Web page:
Christine Morgan is Australia’s first National Suicide Prevention Adviser and CEO of the National Mental Health Commission. She has been tasked with bringing together the Vision 2030 for Mental Health and Suicide Prevention and reporting to the Prime Minister on the effectiveness of the design, coordination and delivery of suicide prevention activities in Australia, as well as making recommendations. Initial advice to the Prime Minister was provided in November 2019, an interim report with draft recommendations is due in July 2020 and the final report is due in December 2020.
What are the key highlights since taking on the role of National Suicide Prevention Adviser to the Prime Minister?
As the National Suicide Prevention Adviser, I have been tasked with reporting on the effectiveness of the design, coordination and delivery of suicide prevention activities in Australia and advising on what a whole of government approach should look like. The only way this can be done is through conversation and collaboration – which has been the highlight of taking on this role.
Since taking on the role of Adviser in July 2019, I have had the privilege of connecting with people from all walks of life to better understand their experiences and needs. At the Towards Zero Suicide Prevention Forum in November 2019, we heard from people living and working in rural and remote areas, people managing national suicide prevention trials, Aboriginal and Torres Strait Islander people and organisations, veterans’ representatives, members of our culturally and linguistically diverse communities, sector experts, LGBTIQ+ agencies, youth representatives, peak bodies, as well as Commonwealth, State and Territory Ministers and agencies. Being in a room full of passionate, dedicated and knowledgeable people really highlighted the collective desire to work towards zero suicide and improve the lives of people living with mental illness.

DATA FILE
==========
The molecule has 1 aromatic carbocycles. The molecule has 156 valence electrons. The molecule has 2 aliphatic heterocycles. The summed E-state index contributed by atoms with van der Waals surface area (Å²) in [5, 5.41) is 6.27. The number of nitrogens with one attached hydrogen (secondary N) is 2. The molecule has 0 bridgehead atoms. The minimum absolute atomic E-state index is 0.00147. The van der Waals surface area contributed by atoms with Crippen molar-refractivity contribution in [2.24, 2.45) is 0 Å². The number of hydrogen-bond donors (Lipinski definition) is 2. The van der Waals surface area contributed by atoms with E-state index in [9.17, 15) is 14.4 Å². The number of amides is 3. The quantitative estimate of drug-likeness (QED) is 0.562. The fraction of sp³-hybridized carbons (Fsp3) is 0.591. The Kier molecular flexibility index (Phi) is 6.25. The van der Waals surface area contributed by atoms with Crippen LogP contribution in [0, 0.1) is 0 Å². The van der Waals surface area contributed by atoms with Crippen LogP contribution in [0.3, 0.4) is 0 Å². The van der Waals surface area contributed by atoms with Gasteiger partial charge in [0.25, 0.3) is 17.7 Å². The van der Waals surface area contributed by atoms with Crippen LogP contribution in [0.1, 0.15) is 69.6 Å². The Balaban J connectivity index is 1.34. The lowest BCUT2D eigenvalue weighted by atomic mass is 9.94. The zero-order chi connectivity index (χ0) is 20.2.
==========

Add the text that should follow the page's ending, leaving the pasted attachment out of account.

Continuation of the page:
I also had the privilege of travelling across Australia in July – September 2019, connecting with over 1300 community members and professionals to hear about their experiences of the current mental health system and their hopes for a new system to inform the development of Vision 2030 for Mental Health and Suicide Prevention and implementation Roadmap being led by the National Mental Health Commission. This unique opportunity really highlighted the power of communities and the importance of community designed programs and support.
What are some of the challenges?
I think one of the biggest challenges is the complexity and uniqueness of everyone’s experience. Australia’s population is 26 million people, and everyone’s story is a little different. Experience of suicidality is unique, and we know there is not always a connection to mental ill health or mental illness.
What is clear is that while we may find some upstream psychosocial risk factors and common themes in experiences, people and communities are diverse, with diverse needs, and require tailored initiatives and responses. It follows that our mental health and suicide prevention approaches cannot be one size fits all. Rather, services need to be person-centred, holistic, and designed and delivered in communities.
If you were to describe your vision for suicide prevention in a one sentence what would you say?
‘Through connecting with others, no one is without hope’
It is always difficult to distil such a complex issue into one visionary statement, but having had conversations across the country with people who have a lived experience of suicidality, as well as loved ones, health professionals, researchers and policy makers, it always comes back to the need for genuine connection – whether that be with friends, family, social groups, community groups, support services. As humans, we need connection, and without it our mental health and wellbeing can be seriously impacted.